Jump to content

We Need Your Help - Become a Site Supporter

For 16 years we've been delivering WWII discussion and research, help support our efforts for the next 16 years. Become a WW2 Forums Patron!

- - - - -

Take out Hitler?

  • Please log in to reply
6 replies to this topic

#1 OX and BUCKS Light Infrantry

OX and BUCKS Light Infrantry


  • Members
  • PipPip
  • 56 posts

Posted 18 November 2003 - 03:47 PM

Did anyone see the programme on the history channel last night regarding the SOE plans to kill Hitler?
They had an interview with one of his bodyguards who was with him right up until the end in Berlin. He stated that it would have been very simple for the allies to have killed Hitler as he was a great creature of habit and would often wander about on his own on walks etc.

Was it simply that he was better off left running the German army rather than someone who knew what was going on?

Seems that the Germans themselves had the best attempts......One bomb planted by a Mr Elser missed him by 13 minutes as he had left for Berlin by train after only speaking for an hour instead of his usual two and a half :mad: ....Killed about eight other Nazi's though

Regards Graham
Major General Gales‘ Special Order of the Day dated 4 June 1944 was as follows: "My final words to you are to see to it that what you gain by stealth you hold with guts. In the words of a great Captain, Pray to God and keep your powder dry. God bless you. GO TO IT".

#2 KnightMove



  • Members
  • PipPipPipPipPip
  • 1,175 posts

Posted 18 November 2003 - 04:34 PM

There were incredibly many tries to take out the m**********r.... hell of bad luck none of them suceeded. :(
If someone tries to remove the speck in your right eye, will you turn to him the other also?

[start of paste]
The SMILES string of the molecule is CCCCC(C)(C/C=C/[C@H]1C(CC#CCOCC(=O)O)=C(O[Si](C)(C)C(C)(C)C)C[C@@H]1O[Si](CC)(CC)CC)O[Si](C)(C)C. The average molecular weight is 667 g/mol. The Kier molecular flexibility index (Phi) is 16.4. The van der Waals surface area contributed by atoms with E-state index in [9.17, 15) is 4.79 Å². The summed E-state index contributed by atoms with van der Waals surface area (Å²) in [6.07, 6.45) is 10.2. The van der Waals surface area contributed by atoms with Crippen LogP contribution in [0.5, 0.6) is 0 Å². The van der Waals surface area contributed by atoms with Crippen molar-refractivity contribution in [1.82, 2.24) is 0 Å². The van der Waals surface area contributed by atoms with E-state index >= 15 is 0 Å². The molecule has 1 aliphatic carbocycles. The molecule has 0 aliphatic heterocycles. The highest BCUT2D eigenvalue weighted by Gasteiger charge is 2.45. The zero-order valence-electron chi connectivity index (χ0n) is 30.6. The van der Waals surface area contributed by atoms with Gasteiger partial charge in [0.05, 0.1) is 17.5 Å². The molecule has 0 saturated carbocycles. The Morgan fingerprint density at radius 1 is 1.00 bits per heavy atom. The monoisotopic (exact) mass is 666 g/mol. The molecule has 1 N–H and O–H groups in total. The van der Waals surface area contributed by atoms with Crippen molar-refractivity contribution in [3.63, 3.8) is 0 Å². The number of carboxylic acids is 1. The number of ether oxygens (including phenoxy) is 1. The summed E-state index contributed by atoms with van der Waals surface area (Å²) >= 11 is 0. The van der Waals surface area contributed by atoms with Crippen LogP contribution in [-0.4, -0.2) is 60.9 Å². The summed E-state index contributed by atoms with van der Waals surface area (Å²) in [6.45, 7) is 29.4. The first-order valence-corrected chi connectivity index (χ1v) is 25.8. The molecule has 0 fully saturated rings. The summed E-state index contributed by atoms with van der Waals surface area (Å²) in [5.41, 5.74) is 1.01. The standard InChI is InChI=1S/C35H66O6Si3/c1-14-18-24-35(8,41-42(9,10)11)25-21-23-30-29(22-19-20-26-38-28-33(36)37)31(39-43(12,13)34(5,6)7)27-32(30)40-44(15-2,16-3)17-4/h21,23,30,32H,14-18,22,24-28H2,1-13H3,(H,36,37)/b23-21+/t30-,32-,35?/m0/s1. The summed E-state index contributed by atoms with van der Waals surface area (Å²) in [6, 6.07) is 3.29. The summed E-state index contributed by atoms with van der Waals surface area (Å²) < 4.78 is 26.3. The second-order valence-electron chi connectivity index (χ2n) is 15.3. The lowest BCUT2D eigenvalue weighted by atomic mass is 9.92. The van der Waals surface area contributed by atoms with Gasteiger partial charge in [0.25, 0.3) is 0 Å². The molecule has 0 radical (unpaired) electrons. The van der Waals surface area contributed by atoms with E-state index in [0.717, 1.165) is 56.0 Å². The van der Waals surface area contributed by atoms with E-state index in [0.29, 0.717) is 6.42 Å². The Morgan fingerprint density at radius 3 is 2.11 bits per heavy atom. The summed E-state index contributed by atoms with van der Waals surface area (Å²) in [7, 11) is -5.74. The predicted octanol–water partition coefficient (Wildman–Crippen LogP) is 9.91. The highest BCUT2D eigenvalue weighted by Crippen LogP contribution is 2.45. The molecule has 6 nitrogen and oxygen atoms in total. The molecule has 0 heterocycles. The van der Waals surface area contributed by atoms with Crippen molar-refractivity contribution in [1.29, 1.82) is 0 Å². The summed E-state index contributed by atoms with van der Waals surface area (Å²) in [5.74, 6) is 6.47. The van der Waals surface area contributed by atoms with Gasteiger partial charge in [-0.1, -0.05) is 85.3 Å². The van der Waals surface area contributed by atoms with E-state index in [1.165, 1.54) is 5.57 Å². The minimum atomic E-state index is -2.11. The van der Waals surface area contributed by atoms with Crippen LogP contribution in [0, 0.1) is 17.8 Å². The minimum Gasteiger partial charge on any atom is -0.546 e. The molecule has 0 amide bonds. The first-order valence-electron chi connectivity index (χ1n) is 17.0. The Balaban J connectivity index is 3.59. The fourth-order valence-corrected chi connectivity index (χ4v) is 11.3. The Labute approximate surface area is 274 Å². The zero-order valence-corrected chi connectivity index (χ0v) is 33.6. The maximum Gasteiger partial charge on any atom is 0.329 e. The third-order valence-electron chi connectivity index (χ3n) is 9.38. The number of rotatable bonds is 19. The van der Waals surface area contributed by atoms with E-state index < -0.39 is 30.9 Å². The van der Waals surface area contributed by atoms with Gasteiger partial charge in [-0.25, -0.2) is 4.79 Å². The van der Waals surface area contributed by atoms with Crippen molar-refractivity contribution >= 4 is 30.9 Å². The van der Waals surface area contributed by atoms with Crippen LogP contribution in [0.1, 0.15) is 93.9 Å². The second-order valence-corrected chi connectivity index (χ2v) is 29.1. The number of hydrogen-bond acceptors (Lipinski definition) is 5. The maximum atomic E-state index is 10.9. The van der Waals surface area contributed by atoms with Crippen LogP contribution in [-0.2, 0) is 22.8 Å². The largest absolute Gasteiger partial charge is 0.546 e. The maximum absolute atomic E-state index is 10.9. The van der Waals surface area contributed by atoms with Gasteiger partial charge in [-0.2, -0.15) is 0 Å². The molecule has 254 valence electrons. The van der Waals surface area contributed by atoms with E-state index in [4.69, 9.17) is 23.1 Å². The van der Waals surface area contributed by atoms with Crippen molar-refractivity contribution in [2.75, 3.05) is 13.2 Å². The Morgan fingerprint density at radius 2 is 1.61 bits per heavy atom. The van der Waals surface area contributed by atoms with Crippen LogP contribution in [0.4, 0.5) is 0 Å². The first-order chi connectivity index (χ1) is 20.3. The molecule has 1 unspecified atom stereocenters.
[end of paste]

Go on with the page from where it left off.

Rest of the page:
#3 De Vlaamse Leeuw

De Vlaamse Leeuw


  • Members
  • PipPipPipPip
  • 844 posts

Posted 18 November 2003 - 06:20 PM

There were indeed a lot of attemts to kill Hitler and the one that could have been succesfull - if not for the tabel - was the one of Von Stauffenberg.

But I also read in some book that if Hitler would have been killed, that there might have been a civil war in Germany. Let's say a battle for power between the SS and the Wehrmacht.

#4 Friedrich



  • Members
  • PipPipPipPipPipPip
  • 6,547 posts

Posted 18 November 2003 - 10:05 PM

The only real chances there were of getting rid of Hitler were the early assessination attempts in the 1930s - which would have made a hero of Hitler - or the General Staff plots of 1938 and 1944. The first was ruined by Sir Neville Chamberlain and the second by an ill-planned coup d'état. :rolleyes:
"War is less costly than servitude, the choice is always between Verdun and Dachau." - Jean Dutourd, French veteran of both world wars

"A mon fils: depuis que tes yeux sont fermes les miens n’ont cessé de pleurir." - Mère française, Verdun

#5 KnightMove



  • Members
  • PipPipPipPipPip
  • 1,175 posts

Posted 18 November 2003 - 11:12 PM

Of course Elser DID have a perfect chance... just a little wrong timing again. :rolleyes:
If someone tries to remove the speck in your right eye, will you turn to him the other also?

#6 Kai-Petri



  • Members
  • PipPipPipPipPipPip
  • 21,631 posts
  • LocationKotka,Finland

User's Awards


Posted 25 November 2003 - 08:32 PM

Interesting to know the different parties working against each other:

Why the German coup against Hitler did not have success in the west ( at least some reasons to it )